5. Seemingly the same program and the same practices ("seemingly" because it was never described explicitely) was used by the same author to solve another sexy structure while he was a postdoc with a big shot boss. *That* structure was never retracted.

    Bottom line is that when all kinds of science-related decisions are dominated by the publication record in the big three, it is editors - not scientists! - who end up determining where and how science goes. And, because editors are normally quite clueless and make decisions based on fleeting notions of fashion and what's hot and "novel", the overall system is very counterproductive and prone to bullshit.

    It all increasingly resembles the economic bullshit bubble that just burst.

  2. The whole story stinks from the very beginning, after one asks himself why those papers about Mendel's genes even make it to Cell. Because it is not like the discovery of the positive regulator of chlorophyll degradation that's making pea cotyledons turn yellowish is of such an enormous significance for the whole scientific community. No disrespect to plant biolgists, plant molecular biology has never been paid the attention it deserves, but it is more thanobvious that the only reason why these are in Cell and Science is the history associated with them. And this is not a good scientific publishing practice. Papers with much greater and broader purely scientific significance regularly get rejected from these journals. So they compromised their standards with the very decision to publish these, no matter whether the citations were in order or not

  3. Hey Larry,

    I was wondering about your comments on the Nature articles you mention on your post (on alternative splicing).
    If you have already commented on them I apologize.

  4. Since in this case the work had been previously published, this is not the case of sensationalism winning over scientific accuracy; rather, it is the case where an unremarkable (redundant) paper gets published in a "top" journal because of political connections.
    Which happens all the freaking time.
    In fact, most papers of "top" journals are not well-cited, which confirms, most of them are indeed unremarkable.

    The real problem is when deserving papers do not get published.
    That an undeserving paper gets published, is not as bad as when a deserving paper gets rejected.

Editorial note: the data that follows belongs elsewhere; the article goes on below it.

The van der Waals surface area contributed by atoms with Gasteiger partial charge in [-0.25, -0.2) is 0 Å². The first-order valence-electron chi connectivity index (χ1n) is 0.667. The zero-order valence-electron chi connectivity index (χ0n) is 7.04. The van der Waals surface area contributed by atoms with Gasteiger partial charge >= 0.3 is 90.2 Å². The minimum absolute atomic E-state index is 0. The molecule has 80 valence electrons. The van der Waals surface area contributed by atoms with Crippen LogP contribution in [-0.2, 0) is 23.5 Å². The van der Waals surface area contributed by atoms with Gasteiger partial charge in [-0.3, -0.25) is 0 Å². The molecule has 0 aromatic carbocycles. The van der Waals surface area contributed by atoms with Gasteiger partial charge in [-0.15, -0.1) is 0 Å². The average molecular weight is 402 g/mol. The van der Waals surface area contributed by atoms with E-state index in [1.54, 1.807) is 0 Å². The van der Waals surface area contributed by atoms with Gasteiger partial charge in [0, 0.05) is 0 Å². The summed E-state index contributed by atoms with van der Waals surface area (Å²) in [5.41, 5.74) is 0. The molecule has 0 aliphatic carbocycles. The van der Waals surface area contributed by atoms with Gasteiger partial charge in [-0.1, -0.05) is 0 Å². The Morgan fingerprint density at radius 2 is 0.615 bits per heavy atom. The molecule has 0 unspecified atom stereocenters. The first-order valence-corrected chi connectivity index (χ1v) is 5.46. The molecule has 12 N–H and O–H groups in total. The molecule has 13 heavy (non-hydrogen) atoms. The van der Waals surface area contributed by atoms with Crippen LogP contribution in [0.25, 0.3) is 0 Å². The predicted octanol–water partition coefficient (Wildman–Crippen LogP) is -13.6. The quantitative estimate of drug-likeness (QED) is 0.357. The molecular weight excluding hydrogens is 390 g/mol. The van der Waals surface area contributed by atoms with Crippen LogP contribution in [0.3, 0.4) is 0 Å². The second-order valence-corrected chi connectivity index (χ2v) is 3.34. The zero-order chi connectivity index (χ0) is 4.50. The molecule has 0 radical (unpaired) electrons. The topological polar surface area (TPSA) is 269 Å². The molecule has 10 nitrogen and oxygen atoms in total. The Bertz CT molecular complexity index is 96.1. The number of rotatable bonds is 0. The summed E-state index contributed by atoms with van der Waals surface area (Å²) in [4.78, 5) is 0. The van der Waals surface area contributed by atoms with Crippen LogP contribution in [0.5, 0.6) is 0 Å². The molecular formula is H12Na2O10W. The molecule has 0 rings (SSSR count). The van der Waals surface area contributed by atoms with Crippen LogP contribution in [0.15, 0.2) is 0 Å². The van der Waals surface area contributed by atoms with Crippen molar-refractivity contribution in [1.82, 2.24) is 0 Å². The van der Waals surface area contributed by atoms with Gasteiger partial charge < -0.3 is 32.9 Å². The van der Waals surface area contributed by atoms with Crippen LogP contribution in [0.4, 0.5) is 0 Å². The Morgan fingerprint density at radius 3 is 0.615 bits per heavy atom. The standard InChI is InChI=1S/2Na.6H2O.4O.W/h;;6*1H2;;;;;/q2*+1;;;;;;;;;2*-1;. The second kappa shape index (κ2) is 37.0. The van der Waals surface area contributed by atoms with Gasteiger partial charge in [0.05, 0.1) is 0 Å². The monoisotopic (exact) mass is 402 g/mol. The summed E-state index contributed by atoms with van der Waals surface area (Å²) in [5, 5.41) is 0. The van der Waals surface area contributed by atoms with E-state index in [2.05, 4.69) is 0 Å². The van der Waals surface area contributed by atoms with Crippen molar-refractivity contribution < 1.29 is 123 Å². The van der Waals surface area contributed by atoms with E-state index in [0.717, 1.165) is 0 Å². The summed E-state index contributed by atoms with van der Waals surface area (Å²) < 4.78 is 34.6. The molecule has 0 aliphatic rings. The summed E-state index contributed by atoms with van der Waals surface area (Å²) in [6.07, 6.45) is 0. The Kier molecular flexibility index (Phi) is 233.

Anyone can tell you how a large amount of truly interesting papers get rejected by top journals all the time- specially if the authors are not well-known to the reviewers, or are somehow felt to be competition or opponents of some kind by any one of the reviewers.

  5. Without meaning to detract from your main point, I'm not sure your final paragraph, poking at Nature's use of science writers per se, is an issue in the same mould as the issues raised in the rest of your piece.

    Nature (and Science) has a more "news-stand" or "general media" focus than most science journals and has long been that way. That's not a bad thing in itself: it is different, though, and in a slightly different market than most journals. I think the difference needs to be borne in mind in criticising what they do.

    Examples of its stronger media/news-stand orientation are their "News and Views" articles are written by in-house science writers (with higher science degrees I'd note); they've been around some time and I believe are aimed as much at science writers and the media as scientists. (Although admittedly probably pitched a little high for many, if not most, of them!) It runs news embargoes because the general press take material from them. And so on.

    I would like to think that their use of science writers is mainly trying to take on board some of the currently much talked-about 'science communication' issue and to provide another bridge to media complementary to those that they already do, i.e. strengthening a particular line of their business.

    There is a fine line between pursuing things too far, and maybe they haven't got it right (yet), but I don't think that their use of science writers in itself means that they are taking it too far or are in the "pursuit of glamour".

  6. Have you READ Axelrod's Cell paper or Peter Lawrence's papers to make these comments and draw conclusions? By the way, Peter Lawrence is the chief editor of the journal Development, and all of the papers he said that Axelrod had failed to cite (actually they were cited and discussed in the Cell paper) were ALL published in Development, at a surprising frequency. Shouldn't someone investigate if there is some conflict of interest or intellictual abuse there?